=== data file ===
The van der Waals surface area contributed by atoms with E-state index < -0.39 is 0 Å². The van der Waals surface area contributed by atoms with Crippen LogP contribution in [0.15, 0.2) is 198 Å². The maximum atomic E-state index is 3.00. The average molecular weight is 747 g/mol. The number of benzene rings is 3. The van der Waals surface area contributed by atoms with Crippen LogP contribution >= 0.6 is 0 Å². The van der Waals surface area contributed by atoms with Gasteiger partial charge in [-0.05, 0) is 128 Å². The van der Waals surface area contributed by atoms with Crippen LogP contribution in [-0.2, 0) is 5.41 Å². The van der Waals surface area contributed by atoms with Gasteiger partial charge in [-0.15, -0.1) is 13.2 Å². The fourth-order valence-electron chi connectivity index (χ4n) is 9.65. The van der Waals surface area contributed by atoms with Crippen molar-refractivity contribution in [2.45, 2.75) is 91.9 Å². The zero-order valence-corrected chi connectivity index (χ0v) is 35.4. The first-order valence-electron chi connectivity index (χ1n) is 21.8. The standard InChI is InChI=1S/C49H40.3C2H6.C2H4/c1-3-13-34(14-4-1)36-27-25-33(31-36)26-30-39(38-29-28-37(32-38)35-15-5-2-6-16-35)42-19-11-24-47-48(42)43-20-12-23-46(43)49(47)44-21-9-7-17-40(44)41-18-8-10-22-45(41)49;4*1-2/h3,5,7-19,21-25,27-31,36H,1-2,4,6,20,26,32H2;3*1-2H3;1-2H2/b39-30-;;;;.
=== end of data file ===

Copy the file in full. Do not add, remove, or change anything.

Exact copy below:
The van der Waals surface area contributed by atoms with E-state index < -0.39 is 0 Å². The van der Waals surface area contributed by atoms with Crippen LogP contribution in [0.15, 0.2) is 198 Å². The maximum atomic E-state index is 3.00. The average molecular weight is 747 g/mol. The number of benzene rings is 3. The van der Waals surface area contributed by atoms with Crippen LogP contribution >= 0.6 is 0 Å². The van der Waals surface area contributed by atoms with Gasteiger partial charge in [-0.05, 0) is 128 Å². The van der Waals surface area contributed by atoms with Crippen LogP contribution in [-0.2, 0) is 5.41 Å². The van der Waals surface area contributed by atoms with Gasteiger partial charge in [-0.15, -0.1) is 13.2 Å². The fourth-order valence-electron chi connectivity index (χ4n) is 9.65. The van der Waals surface area contributed by atoms with Crippen molar-refractivity contribution in [2.45, 2.75) is 91.9 Å². The zero-order valence-corrected chi connectivity index (χ0v) is 35.4. The first-order valence-electron chi connectivity index (χ1n) is 21.8. The standard InChI is InChI=1S/C49H40.3C2H6.C2H4/c1-3-13-34(14-4-1)36-27-25-33(31-36)26-30-39(38-29-28-37(32-38)35-15-5-2-6-16-35)42-19-11-24-47-48(42)43-20-12-23-46(43)49(47)44-21-9-7-17-40(44)41-18-8-10-22-45(41)49;4*1-2/h3,5,7-19,21-25,27-31,36H,1-2,4,6,20,26,32H2;3*1-2H3;1-2H2/b39-30-;;;;.